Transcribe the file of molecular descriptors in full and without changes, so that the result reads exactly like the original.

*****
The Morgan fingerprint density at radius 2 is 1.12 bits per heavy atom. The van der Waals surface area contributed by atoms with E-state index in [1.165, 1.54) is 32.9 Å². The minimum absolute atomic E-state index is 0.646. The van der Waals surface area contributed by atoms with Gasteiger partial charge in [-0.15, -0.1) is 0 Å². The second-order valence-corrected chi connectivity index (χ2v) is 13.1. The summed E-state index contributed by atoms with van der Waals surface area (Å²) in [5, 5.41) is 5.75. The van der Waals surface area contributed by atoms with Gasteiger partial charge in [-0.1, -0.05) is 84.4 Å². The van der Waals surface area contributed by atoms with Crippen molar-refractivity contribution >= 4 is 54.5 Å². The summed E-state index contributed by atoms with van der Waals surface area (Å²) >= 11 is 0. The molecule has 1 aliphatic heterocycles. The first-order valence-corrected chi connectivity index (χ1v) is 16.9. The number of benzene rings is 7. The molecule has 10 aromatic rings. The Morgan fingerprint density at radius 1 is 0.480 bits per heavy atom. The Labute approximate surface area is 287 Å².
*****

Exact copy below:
The Morgan fingerprint density at radius 2 is 1.12 bits per heavy atom. The van der Waals surface area contributed by atoms with E-state index in [1.165, 1.54) is 32.9 Å². The minimum absolute atomic E-state index is 0.646. The van der Waals surface area contributed by atoms with Gasteiger partial charge in [-0.15, -0.1) is 0 Å². The second-order valence-corrected chi connectivity index (χ2v) is 13.1. The summed E-state index contributed by atoms with van der Waals surface area (Å²) in [5, 5.41) is 5.75. The van der Waals surface area contributed by atoms with Gasteiger partial charge in [-0.1, -0.05) is 84.4 Å². The van der Waals surface area contributed by atoms with Crippen molar-refractivity contribution >= 4 is 54.5 Å². The summed E-state index contributed by atoms with van der Waals surface area (Å²) >= 11 is 0. The molecule has 1 aliphatic heterocycles. The first-order valence-corrected chi connectivity index (χ1v) is 16.9. The number of benzene rings is 7. The molecule has 10 aromatic rings. The Morgan fingerprint density at radius 1 is 0.480 bits per heavy atom. The Labute approximate surface area is 287 Å².